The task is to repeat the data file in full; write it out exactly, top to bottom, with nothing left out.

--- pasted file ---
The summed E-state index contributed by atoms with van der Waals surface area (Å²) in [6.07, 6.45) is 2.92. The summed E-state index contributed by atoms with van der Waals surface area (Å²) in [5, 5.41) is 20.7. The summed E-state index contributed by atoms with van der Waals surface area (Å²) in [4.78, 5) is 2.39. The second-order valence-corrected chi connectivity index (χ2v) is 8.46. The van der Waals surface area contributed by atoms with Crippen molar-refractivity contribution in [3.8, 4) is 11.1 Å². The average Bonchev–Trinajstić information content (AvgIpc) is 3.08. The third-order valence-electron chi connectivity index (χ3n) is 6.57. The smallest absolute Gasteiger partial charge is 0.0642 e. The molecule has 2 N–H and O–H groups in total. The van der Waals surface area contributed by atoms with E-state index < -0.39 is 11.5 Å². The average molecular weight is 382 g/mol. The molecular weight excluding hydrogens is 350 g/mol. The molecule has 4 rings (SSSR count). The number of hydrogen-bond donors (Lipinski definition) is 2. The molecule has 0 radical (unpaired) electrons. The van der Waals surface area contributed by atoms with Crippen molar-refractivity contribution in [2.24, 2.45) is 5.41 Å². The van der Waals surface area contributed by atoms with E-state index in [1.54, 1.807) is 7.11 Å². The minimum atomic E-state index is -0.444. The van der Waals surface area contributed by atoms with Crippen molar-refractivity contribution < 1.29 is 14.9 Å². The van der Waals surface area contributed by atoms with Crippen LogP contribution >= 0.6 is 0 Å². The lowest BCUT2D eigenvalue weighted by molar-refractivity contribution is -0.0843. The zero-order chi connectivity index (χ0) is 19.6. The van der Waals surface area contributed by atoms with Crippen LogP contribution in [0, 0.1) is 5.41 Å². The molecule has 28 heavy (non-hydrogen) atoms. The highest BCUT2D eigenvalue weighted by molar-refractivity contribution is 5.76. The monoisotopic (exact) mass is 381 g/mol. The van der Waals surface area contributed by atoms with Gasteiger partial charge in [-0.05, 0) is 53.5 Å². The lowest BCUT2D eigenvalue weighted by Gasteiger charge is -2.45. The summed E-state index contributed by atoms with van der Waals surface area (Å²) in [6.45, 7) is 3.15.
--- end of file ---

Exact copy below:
The summed E-state index contributed by atoms with van der Waals surface area (Å²) in [6.07, 6.45) is 2.92. The summed E-state index contributed by atoms with van der Waals surface area (Å²) in [5, 5.41) is 20.7. The summed E-state index contributed by atoms with van der Waals surface area (Å²) in [4.78, 5) is 2.39. The second-order valence-corrected chi connectivity index (χ2v) is 8.46. The van der Waals surface area contributed by atoms with Crippen molar-refractivity contribution in [3.8, 4) is 11.1 Å². The average Bonchev–Trinajstić information content (AvgIpc) is 3.08. The third-order valence-electron chi connectivity index (χ3n) is 6.57. The smallest absolute Gasteiger partial charge is 0.0642 e. The molecule has 2 N–H and O–H groups in total. The van der Waals surface area contributed by atoms with E-state index < -0.39 is 11.5 Å². The average molecular weight is 382 g/mol. The molecular weight excluding hydrogens is 350 g/mol. The molecule has 4 rings (SSSR count). The number of hydrogen-bond donors (Lipinski definition) is 2. The molecule has 0 radical (unpaired) electrons. The van der Waals surface area contributed by atoms with Crippen molar-refractivity contribution in [2.24, 2.45) is 5.41 Å². The van der Waals surface area contributed by atoms with E-state index in [1.54, 1.807) is 7.11 Å². The minimum atomic E-state index is -0.444. The van der Waals surface area contributed by atoms with Crippen molar-refractivity contribution < 1.29 is 14.9 Å². The van der Waals surface area contributed by atoms with Crippen LogP contribution >= 0.6 is 0 Å². The lowest BCUT2D eigenvalue weighted by molar-refractivity contribution is -0.0843. The zero-order chi connectivity index (χ0) is 19.6. The van der Waals surface area contributed by atoms with Crippen LogP contribution in [0, 0.1) is 5.41 Å². The molecule has 28 heavy (non-hydrogen) atoms. The highest BCUT2D eigenvalue weighted by molar-refractivity contribution is 5.76. The monoisotopic (exact) mass is 381 g/mol. The van der Waals surface area contributed by atoms with Gasteiger partial charge in [-0.05, 0) is 53.5 Å². The lowest BCUT2D eigenvalue weighted by Gasteiger charge is -2.45. The summed E-state index contributed by atoms with van der Waals surface area (Å²) in [6.45, 7) is 3.15.